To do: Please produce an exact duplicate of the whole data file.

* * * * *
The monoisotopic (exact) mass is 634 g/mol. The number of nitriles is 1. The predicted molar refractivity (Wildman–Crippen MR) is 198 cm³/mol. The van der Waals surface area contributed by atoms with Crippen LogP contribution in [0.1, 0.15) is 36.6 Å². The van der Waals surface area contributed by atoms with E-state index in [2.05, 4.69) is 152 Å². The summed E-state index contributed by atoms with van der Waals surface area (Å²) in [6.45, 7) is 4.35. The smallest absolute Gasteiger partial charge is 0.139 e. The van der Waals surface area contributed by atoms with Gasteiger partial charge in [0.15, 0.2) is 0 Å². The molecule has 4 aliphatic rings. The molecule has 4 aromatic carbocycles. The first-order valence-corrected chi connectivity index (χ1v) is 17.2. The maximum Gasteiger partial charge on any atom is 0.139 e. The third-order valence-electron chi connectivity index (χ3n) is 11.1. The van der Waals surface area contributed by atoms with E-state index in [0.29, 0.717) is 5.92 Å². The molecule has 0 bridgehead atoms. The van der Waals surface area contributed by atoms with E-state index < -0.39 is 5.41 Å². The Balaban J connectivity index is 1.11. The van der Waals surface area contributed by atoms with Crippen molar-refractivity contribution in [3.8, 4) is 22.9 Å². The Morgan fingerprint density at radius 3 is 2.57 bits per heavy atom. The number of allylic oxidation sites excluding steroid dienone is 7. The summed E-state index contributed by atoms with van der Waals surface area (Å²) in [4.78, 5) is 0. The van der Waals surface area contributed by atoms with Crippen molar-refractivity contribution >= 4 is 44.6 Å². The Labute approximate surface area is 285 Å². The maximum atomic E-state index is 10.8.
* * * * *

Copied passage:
The monoisotopic (exact) mass is 634 g/mol. The number of nitriles is 1. The predicted molar refractivity (Wildman–Crippen MR) is 198 cm³/mol. The van der Waals surface area contributed by atoms with Crippen LogP contribution in [0.1, 0.15) is 36.6 Å². The van der Waals surface area contributed by atoms with E-state index in [2.05, 4.69) is 152 Å². The summed E-state index contributed by atoms with van der Waals surface area (Å²) in [6.45, 7) is 4.35. The smallest absolute Gasteiger partial charge is 0.139 e. The van der Waals surface area contributed by atoms with Gasteiger partial charge in [0.15, 0.2) is 0 Å². The molecule has 4 aliphatic rings. The molecule has 4 aromatic carbocycles. The first-order valence-corrected chi connectivity index (χ1v) is 17.2. The maximum Gasteiger partial charge on any atom is 0.139 e. The third-order valence-electron chi connectivity index (χ3n) is 11.1. The van der Waals surface area contributed by atoms with E-state index in [0.29, 0.717) is 5.92 Å². The molecule has 0 bridgehead atoms. The van der Waals surface area contributed by atoms with E-state index < -0.39 is 5.41 Å². The Balaban J connectivity index is 1.11. The van der Waals surface area contributed by atoms with Crippen molar-refractivity contribution in [3.8, 4) is 22.9 Å². The Morgan fingerprint density at radius 3 is 2.57 bits per heavy atom. The number of allylic oxidation sites excluding steroid dienone is 7. The summed E-state index contributed by atoms with van der Waals surface area (Å²) in [4.78, 5) is 0. The van der Waals surface area contributed by atoms with Crippen molar-refractivity contribution >= 4 is 44.6 Å². The Labute approximate surface area is 285 Å². The maximum atomic E-state index is 10.8.